The morning after the silent film show at Indiana Landmarks, I awoke at 3:30am to catch a 6am flight to San Francisco, where my host Neal Wood was waiting for me at the airport. I stayed at his beautiful home on Twin Peaks in San Francisco, commuting to Berkeley to practice and perform on the spectacular 4/42 Wurlitzer organ installed at the 3,500-seat Berkeley Community Theatre. The organ is owned by the NorCal chapter of ATOS, who also presented the event. Unfortunately, due to ADA lawsuits, the auditorium is currently closed to the public, so it was a “members only” concert where attendees actually sat in chairs set up on the stage. The intimate setting was actually quite nice, and the auditorium made a neat backdrop. Since that organ speakers from the ceiling just above the proscenium arch, the sound on stage was great – perhaps better than further out in the house. That’s a matter of personal opinion, of course.
During my time in the Bay Area, I was lucky enough to visit three other fine theatre organ installations. Kevin King has installed a jazzy 3/18 Wurlitzer in a brand new music studio behind his home in Walnut Creek. Dave Moreno recently installed a 3/15 Wurlitzer in an old masonic building, now called Hunter Hall, in Rio Vista. Lastly, I visited one of my favorite theatre organs out there, the 4/23 Wurlitzer in the Castro Theatre in San Francisco. A local group, led by house organist David Hegarty, wants to purchase the organ and significantly modify it with a 7-manual console, 300 added digital ranks, and who knows what else. Countless theatre organists have spoken out against their vision, and I agree it would be a sad day for theatre organs if their vision to “improve” one of the world’s finest Wurlitzers comes to fruition. The Castro Wurlitzer is one of the most used and widely visible theatre organ installations in the US, and I hope that an “angel” can save it from Mr. Hegarty’s plan. I have no personal animosity towards David, but I feel his entire proposal is seriously misguided.
The day after my concert at Berkeley, my friend Chris Nichols drove me over to Rocklin, CA, near Sacramento, to visit with Ed Stout, Dick Taylor, and Carol Zerbo. These fine folks have been friends and mentors for many years now, and it was exciting to see “what’s cooking” in Rocklin. Dick bought a nice building in downtown Rocklin that will become a music studio housing his recent acquisition: the historic 4/21 Wurlitzer from the radio studio of the Paramount Theatre on Times Square, New York, NY. While the organ needs a total restoration, the components are in good shape and Dick and Ed are known throughout the world for their high-quality restoration work. This is probably the most exciting theatre organ project underway in the US at the moment.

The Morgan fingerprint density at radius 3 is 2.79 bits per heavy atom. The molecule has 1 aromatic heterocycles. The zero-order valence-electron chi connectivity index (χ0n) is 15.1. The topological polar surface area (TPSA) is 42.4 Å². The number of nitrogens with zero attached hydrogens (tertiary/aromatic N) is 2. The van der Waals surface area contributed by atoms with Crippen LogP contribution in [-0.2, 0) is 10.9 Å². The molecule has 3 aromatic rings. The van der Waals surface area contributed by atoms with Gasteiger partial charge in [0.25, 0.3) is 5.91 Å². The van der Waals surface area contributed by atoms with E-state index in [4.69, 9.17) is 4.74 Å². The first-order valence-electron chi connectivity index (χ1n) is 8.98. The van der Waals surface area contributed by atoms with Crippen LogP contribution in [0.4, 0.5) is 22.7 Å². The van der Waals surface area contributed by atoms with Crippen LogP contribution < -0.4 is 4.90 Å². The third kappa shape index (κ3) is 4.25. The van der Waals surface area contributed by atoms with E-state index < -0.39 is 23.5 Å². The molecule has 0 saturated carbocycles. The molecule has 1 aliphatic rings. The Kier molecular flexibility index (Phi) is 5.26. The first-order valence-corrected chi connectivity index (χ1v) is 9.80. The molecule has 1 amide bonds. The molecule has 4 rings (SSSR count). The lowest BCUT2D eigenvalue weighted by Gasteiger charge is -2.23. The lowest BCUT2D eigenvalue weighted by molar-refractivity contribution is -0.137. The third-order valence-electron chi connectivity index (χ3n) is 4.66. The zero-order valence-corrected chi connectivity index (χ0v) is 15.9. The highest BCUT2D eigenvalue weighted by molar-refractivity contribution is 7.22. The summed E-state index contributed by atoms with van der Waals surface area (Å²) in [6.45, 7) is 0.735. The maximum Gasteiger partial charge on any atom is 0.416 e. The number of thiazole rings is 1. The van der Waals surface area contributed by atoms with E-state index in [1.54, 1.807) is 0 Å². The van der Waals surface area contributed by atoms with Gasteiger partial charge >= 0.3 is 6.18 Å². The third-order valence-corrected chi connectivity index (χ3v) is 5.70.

For Veterans Day, I performed a concert at a private residence in Stuart, FL. Marie Juriet-Beamish hosts a series of free concerts at her spacious home each year. Her late husband, Cal Juriet, was a theatre organ enthusiast and purchased a large Allen GW-IV digital theatre organ, complete with a console decorated to resemble the decoration on the famous San Francisco Fox Wurlitzer.
Over 100 people crammed into the home for the program, which included several patriotic selections in honor of Veterans Day. I would estimate that almost half of the audience had served in the armed forces in some capacity. Marie and her family were lovely hosts, and it was great to soak in some sun and warm weather before returning to the early stages of winter in Indiana. It was nice to meet and become friends with the family, as well as with John Near, a respected organist and author who recently relocated to the area. John showed me the area and helped with the hosting “duties,” and we had a great time talking shop about organs and music in general.
Back at home:
During this insane amount of travel, my web and marketing business has continued to grow. I hired two wonderful and talented new full-time employees, and I am amazed at the productivity and creativity of these two gentlemen. Anthony Snitker, my partner of over 5 years, took a big step and left his job as a banker with BMO Harris Bank to become the VP of Operations & Business Development, and Nathan Wilcox left the Acme Organ Institute to become our Cinematographer and DP. It’s good to know that even while I’m on the road, the business is in good hands. Of course, the good (and sometimes bad) part of modern technology is how work can be so mobile. I find myself working in airports, coffee shops, and taxis all over the country. At least once a week, I force myself to step away from the computer, turn off the phone, and spend a quite day with Anthony visiting a museum, going for a walk, and perhaps enjoying a fine meal with a good bottle of wine. There are plans for a European vacation on the horizon, and we simply cannot wait for an honest to goodness vacation, especially in such wonderful places.
I’ve probably rambled on long enough, and if you’ve made it to this point, I hope you enjoyed catching up with my life, and for those friends I haven’t kept in touch with lately, know that it’s nothing personal, I’ve just been a little busy!
All my best,